• consider the needs of the client and the user;
  • understand the implication of "market-pull, technology-push".

Research and analysis

Candidates should:

  • use a range of relevant sources of information to inform decision making when designing;
  • use product analysis techniques to make critical judgements about the design and manufacture of resistant materials products produced in school or commercially;
  • take into consideration form, function, shape, colour, materials, texture, component parts, decoration and aesthetic appeal to evaluate suitability for purpose;
  • consider ergonomics and anthropometric data;
  • use the information above to review and modify own designs; 
  • analyse aesthetic and functional requirements in relation to cultural diversity; 
  • consider the work of successful designers; use these influences to inform own designs.

Sustainability of design

Candidates should consider the choices of materials and processes and how they would impact on the life cycle of the product and its sustainability.

Product specification

Candidates should: 

  • generate a product specification influenced by analysis of initial research; 
  • understand how the criteria of the design specification influence the quality of designing.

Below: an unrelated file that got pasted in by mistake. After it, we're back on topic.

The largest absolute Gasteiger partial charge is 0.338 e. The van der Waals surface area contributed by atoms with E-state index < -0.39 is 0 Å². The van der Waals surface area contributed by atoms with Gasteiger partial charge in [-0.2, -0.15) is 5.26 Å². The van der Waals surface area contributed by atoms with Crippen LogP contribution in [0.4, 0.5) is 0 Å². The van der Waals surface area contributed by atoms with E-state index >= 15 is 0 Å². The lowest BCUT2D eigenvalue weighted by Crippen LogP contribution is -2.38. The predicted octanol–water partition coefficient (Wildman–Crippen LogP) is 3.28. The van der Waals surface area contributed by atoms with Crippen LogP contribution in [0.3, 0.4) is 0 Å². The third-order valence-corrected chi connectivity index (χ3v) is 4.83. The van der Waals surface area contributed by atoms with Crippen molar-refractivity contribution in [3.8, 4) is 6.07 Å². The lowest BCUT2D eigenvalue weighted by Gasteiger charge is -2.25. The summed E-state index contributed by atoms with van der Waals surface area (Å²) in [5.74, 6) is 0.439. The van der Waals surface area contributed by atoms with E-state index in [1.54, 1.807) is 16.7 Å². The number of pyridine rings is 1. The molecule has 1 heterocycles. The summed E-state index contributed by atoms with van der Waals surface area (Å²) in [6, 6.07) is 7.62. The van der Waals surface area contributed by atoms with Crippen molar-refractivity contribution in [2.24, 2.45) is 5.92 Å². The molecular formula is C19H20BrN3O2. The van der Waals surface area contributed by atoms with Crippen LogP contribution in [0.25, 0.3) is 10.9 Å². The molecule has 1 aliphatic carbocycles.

Candidates should be able to use a range of 2D/3D techniques to communicate ideas.


Candidates should:

  • generate a wide variety of ideas taking into consideration different possibilities of materials and processes;
  • look to be creative, innovative and adventurous in these ideas.

Evaluation of ideas

Candidates should:

  • check design proposals against design specification;
  • be able to consider modifying the specification in the light of design ideas and evaluation of them;
  • review the design with the intention of reducing parts in order to simplify its construction or manufacture in quantity.

Development of ideas

Candidates should:

Clarify the final design through decisions made through:

  • modelling e.g. virtual, rapid prototype, modelling materials, constructional kits;
  • client testing;
  • consideration and selection materials
  • consideration and selection of constructional details
  • formal/CAD drawings.

Use simple tests to check the effectiveness of designs and evaluate against the specification criteria.

Planning for manufacture

Candidates should:

  • select and specify appropriate materials, quantities, sizes, tolerances;
  • produce a sequence of instructions that would allow a competent third party or machine to manufacture the product;
  • identify critical points for quality control, and time scales in the manufacturing process;
  • develop methods to aid accuracy and repetition in manufacture. 

Selection of appropriate processes and techniques for own product

Candidates should select and use the most appropriate technique(s) and process(es) to make their own product.